- Potential to minimize other taxes. Receiving tax-free Roth IRA withdrawals could help some individuals minimize other taxes or surcharges. For example, staying below the $200,000 adjusted gross income (single tax filers) or $250,000 adjusted gross income (married filing joint filers) thresholds for the 3.8 percent surtax on net investment income. Another example is Medicare Part B monthly premiums. The higher an individual’s adjusted gross income, potentially the higher the individual’s monthly Medicare Part B premiums. Roth IRA withdrawals are not included in one’s adjusted gross income and therefore will not affect Medicare Part B premiums.
- Age at conversion. Traditional IRA owners who have reached their required beginning date (RBD), at which time they must take annual required minimum distributions from their traditional IRAs, must first take their required minimum distributions in any year before performing a Roth IRA conversion. The Roth IRA conversions will increase taxable income and makes conversions less attractive for traditional IRA owners aged 72 and older.
* Unless certain criteria are met, Roth IRA owners must be 59½ or older and have held the IRA for five years before tax-free withdrawals are permitted. Additionally, each converted amount may be subject to its own five-year holding period. Converting a traditional IRA into a Roth IRA has tax implications. Investors should consult a tax advisor before deciding to do a conversion.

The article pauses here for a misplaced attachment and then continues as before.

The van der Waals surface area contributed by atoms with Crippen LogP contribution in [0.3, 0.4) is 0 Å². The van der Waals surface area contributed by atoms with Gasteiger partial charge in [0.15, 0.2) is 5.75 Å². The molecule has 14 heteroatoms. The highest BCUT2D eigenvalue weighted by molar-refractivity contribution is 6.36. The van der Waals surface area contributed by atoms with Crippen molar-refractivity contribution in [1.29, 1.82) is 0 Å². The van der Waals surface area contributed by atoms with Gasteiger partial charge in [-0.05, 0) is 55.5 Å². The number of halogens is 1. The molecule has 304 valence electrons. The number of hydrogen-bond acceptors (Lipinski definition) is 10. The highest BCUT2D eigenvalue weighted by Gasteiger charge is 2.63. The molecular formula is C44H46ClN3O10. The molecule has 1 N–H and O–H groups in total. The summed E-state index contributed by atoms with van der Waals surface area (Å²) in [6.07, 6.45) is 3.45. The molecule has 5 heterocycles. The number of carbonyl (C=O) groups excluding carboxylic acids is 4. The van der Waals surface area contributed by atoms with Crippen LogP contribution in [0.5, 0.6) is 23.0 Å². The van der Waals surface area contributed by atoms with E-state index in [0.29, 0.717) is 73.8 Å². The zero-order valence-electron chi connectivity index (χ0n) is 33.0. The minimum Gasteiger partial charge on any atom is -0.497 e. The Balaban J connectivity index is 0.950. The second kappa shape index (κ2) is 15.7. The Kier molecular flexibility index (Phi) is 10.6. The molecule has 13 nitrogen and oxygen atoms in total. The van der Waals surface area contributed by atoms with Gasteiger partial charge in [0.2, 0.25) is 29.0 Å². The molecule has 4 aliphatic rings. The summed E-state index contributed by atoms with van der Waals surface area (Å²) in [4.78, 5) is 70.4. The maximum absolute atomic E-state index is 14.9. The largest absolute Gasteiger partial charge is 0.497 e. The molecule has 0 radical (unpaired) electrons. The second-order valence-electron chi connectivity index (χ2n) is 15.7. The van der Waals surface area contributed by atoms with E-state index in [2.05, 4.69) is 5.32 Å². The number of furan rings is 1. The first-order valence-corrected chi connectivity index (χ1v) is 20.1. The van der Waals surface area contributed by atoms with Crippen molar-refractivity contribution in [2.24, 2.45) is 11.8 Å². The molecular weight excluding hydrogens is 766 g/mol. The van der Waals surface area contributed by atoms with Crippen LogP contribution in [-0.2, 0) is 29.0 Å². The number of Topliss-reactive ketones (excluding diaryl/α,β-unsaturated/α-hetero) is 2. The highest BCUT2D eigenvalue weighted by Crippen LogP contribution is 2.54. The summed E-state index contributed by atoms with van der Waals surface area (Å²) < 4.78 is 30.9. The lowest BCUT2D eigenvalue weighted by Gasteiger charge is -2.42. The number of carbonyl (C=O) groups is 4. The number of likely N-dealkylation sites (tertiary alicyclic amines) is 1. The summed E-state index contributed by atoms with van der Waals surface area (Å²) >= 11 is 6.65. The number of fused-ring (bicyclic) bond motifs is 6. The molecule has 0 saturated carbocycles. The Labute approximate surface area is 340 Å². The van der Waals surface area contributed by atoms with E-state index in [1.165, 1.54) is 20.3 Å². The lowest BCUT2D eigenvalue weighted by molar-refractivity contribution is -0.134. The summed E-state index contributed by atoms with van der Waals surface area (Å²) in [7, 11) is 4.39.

Edward A. Zurndorfer is a Certified Financial Planner, Chartered Life Underwriter, Chartered Financial Consultant, Chartered Federal Employee Benefits Consultant, Certified Employees Benefits Specialist and IRS Enrolled Agent in Silver Spring, MD. Tax planning, Federal employee benefits, retirement and insurance consulting services offered through EZ Accounting and Financial Services, and EZ Federal Benefits Seminars, located at 833 Bromley Street – Suite A, Silver Spring, MD 20902-3019 and telephone number 301-681-1652. Raymond James is not affiliated with and does not endorse the opinions or services of Edward A. Zurndorfer or EZ Accounting and Financial Services. The information has been obtained from sources considered to be reliable, but we do not guarantee that the foregoing material is accurate or complete. While the employees of Serving Those Who Serve are familiar with the tax provisions of the issues presented herein, as Financial Advisors of RJFS, we are not qualified to render advice on tax or legal matters. You should discuss tax or legal matters with the appropriate professional.